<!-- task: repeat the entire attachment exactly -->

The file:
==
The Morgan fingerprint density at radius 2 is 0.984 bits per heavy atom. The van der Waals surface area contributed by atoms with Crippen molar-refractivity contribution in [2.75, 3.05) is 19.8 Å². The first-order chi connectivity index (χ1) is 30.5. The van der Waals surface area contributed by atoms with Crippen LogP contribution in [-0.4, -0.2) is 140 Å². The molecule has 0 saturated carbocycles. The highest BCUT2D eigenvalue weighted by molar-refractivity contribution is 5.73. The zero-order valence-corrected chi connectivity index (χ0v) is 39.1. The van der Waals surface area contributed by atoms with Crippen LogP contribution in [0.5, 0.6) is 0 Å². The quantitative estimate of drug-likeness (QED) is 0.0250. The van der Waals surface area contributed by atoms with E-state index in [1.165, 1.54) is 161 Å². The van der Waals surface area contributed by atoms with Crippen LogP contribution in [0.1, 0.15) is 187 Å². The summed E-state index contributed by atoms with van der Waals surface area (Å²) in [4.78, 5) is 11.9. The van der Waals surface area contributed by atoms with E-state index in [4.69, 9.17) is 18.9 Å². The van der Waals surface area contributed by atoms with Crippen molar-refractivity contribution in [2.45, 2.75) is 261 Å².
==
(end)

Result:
The Morgan fingerprint density at radius 2 is 0.984 bits per heavy atom. The van der Waals surface area contributed by atoms with Crippen molar-refractivity contribution in [2.75, 3.05) is 19.8 Å². The first-order chi connectivity index (χ1) is 30.5. The van der Waals surface area contributed by atoms with Crippen LogP contribution in [-0.4, -0.2) is 140 Å². The molecule has 0 saturated carbocycles. The highest BCUT2D eigenvalue weighted by molar-refractivity contribution is 5.73. The zero-order valence-corrected chi connectivity index (χ0v) is 39.1. The van der Waals surface area contributed by atoms with Crippen LogP contribution in [0.5, 0.6) is 0 Å². The quantitative estimate of drug-likeness (QED) is 0.0250. The van der Waals surface area contributed by atoms with E-state index in [1.165, 1.54) is 161 Å². The van der Waals surface area contributed by atoms with Crippen LogP contribution in [0.1, 0.15) is 187 Å². The summed E-state index contributed by atoms with van der Waals surface area (Å²) in [4.78, 5) is 11.9. The van der Waals surface area contributed by atoms with E-state index in [4.69, 9.17) is 18.9 Å². The van der Waals surface area contributed by atoms with Crippen molar-refractivity contribution in [2.45, 2.75) is 261 Å².